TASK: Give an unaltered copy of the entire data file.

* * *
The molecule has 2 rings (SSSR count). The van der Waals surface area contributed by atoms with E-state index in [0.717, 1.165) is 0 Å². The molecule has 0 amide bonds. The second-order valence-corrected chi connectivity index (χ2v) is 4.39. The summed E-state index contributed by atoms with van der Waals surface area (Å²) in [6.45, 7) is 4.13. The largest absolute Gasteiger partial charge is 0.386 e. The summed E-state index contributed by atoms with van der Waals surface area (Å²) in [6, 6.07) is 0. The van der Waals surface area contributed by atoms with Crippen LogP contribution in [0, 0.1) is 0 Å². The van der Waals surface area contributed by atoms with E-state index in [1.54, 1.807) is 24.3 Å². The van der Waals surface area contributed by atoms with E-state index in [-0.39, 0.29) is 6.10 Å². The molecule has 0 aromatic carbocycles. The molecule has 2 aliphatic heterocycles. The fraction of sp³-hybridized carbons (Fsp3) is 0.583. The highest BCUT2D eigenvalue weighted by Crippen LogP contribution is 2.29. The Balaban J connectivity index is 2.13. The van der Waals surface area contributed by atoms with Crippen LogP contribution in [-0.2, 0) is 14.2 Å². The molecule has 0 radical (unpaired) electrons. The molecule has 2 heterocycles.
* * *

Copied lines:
The molecule has 2 rings (SSSR count). The van der Waals surface area contributed by atoms with E-state index in [0.717, 1.165) is 0 Å². The molecule has 0 amide bonds. The second-order valence-corrected chi connectivity index (χ2v) is 4.39. The summed E-state index contributed by atoms with van der Waals surface area (Å²) in [6.45, 7) is 4.13. The largest absolute Gasteiger partial charge is 0.386 e. The summed E-state index contributed by atoms with van der Waals surface area (Å²) in [6, 6.07) is 0. The van der Waals surface area contributed by atoms with Crippen LogP contribution in [0, 0.1) is 0 Å². The van der Waals surface area contributed by atoms with E-state index in [1.54, 1.807) is 24.3 Å². The van der Waals surface area contributed by atoms with E-state index in [-0.39, 0.29) is 6.10 Å². The molecule has 0 aromatic carbocycles. The molecule has 2 aliphatic heterocycles. The fraction of sp³-hybridized carbons (Fsp3) is 0.583. The highest BCUT2D eigenvalue weighted by Crippen LogP contribution is 2.29. The Balaban J connectivity index is 2.13. The van der Waals surface area contributed by atoms with Crippen LogP contribution in [-0.2, 0) is 14.2 Å². The molecule has 0 radical (unpaired) electrons. The molecule has 2 heterocycles.